] "We are already seeing the first-order effects of [worsening conditions in Venezuela] in Colombia and Ecuador and Peru and Brazil with the mass migration crisis taking place right now," he added. "I think it's minimal compared to what we can still see in the next year or two or three, depending on how this continues."

Some 3.3 million of Venezuela's approximately 30 million inhabitants have fled, most since 2015, according to the United Nations.

Most have sought relief from widespread violence, burgeoning inflation and violent deficiencies in neighboring countries, mostly Colombia, which is strained during the massive influx. The UN said in December that another 2 million could leave in 2019.

"It could really destabilize our friends and allies in Colombia, Brazil, Peru and cause some much bigger problems for us, not to mention some of these refugees could start making their way to the United States and it could create its own kind of new migration crisis, "Cutz said.

Colombian police officers fresh people and inspect their luggage as Venezuelan queue outside a swap house in Cucuta, Colombia on May 17, 2018.
REUTERS / Carlos Eduardo Ramirez

Foreign governments has added their criticism of Maduro in recent days, saying they would not recognize his new expression after he was sworn in for another six years in the office, won in an election rejected as fraudulent. State Secretary Mike Pompeo has called the government "illegal".

Since that initiation, the often-split opposition has rallied around Juan Guaido, president of the opposition-dominated national assembly. Guaido, briefly arrested earlier this week, has begun to maneuver to unseat Maduro. Brazil has recognized Guaido as president who is also considering the United States. (China and Russia remain two of Venezuela's largest backers.)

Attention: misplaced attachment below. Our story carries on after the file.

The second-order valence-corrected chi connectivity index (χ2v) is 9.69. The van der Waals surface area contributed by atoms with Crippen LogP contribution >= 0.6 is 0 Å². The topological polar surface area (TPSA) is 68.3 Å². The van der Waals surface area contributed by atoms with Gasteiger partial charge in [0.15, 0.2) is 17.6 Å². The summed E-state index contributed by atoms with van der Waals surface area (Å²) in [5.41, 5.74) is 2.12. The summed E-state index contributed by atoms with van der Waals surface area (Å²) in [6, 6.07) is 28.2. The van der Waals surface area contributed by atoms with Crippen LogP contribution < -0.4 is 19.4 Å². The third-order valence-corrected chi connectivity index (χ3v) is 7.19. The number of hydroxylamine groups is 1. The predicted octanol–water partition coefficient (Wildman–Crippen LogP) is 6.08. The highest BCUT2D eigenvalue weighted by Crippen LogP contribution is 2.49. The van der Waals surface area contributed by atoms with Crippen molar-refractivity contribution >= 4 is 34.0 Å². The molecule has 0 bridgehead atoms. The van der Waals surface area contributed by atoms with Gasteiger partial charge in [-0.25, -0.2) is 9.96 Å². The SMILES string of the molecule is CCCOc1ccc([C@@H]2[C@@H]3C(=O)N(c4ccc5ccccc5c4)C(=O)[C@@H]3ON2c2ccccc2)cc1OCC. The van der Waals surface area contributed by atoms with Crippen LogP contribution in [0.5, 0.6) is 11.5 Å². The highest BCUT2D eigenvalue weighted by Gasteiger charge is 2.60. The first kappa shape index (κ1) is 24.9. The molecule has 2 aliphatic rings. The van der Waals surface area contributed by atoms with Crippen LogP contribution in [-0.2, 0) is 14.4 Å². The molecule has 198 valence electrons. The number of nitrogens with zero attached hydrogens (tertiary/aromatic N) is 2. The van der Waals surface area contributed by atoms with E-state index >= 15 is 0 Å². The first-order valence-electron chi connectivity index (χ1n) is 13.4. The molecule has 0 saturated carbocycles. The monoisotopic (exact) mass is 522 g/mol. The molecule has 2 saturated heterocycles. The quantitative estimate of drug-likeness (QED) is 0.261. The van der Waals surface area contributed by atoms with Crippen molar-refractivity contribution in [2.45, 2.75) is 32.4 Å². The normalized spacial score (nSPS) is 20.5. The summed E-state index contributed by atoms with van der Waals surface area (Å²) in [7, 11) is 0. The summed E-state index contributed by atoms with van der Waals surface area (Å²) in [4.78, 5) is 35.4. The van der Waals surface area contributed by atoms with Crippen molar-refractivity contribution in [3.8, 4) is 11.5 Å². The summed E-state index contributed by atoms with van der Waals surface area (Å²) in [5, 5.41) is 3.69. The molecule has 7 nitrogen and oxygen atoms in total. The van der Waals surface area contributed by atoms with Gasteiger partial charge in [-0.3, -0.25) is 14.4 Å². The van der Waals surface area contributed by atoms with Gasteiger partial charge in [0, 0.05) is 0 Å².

The Trump administration has offered help to countries taking in the Venezuelans, and Pompeo has met with leaders from the region to express support for confronting Maduro. But the administration has been reluctant to introduce special immigration actions for these immigrants despite a 21% increase in arrivals in the US between 2016 and 2017.

Trump himself has made a more aggressive tone and said in August 2017 that the US had "many opportunities for Venezuela, including a possible military opportunity" – a note Cutz has said "was not in the script."

The Trump administration had several secret meetings with rebellious Venezuelan military officers in 2018, but ultimately mitigated their requests to support a coup.

Venezuelan President Nicolas Maduro changes a soldier's epaulette during a promotion ceremony in Caracas on July 2, 2018.
Miraflores Palace / Handout

At the Wilson Center event in Washington, In September, Cutz said in the White House "never debated to support a coup" or support a coup while working there, but was always open to listen when a player in Venezuela wanted to speak.

Cutz also said at the event that the administration had escalated steps for the development in Venezuela, including a military response, for which he specifically mentioned the killing of US citizens or a massacre of Venezuelans as potential triggers.

The steps also included "a full oil embargo", he said.

Venezuela has the world's largest oil reserves, and oil accounts for about 95% of export earnings. Experts warned that an embargo will significantly worsen Venezuela's turmoil by cutting income used for things like food and medicine imports. Analysts have said it would crawl through global markets.

The White House has in recent days said to US US refineries that it is considering sanctioning Venezuela's oil exports to the US, although it is still cautious about the consequences, especially on US oil prices.

Discussions on such a move where it was concerned about the effect it could have, Cutz said in September: "If we destroy Venezuela, and we make the situation worse for the people of Venezuela, what will happen now?"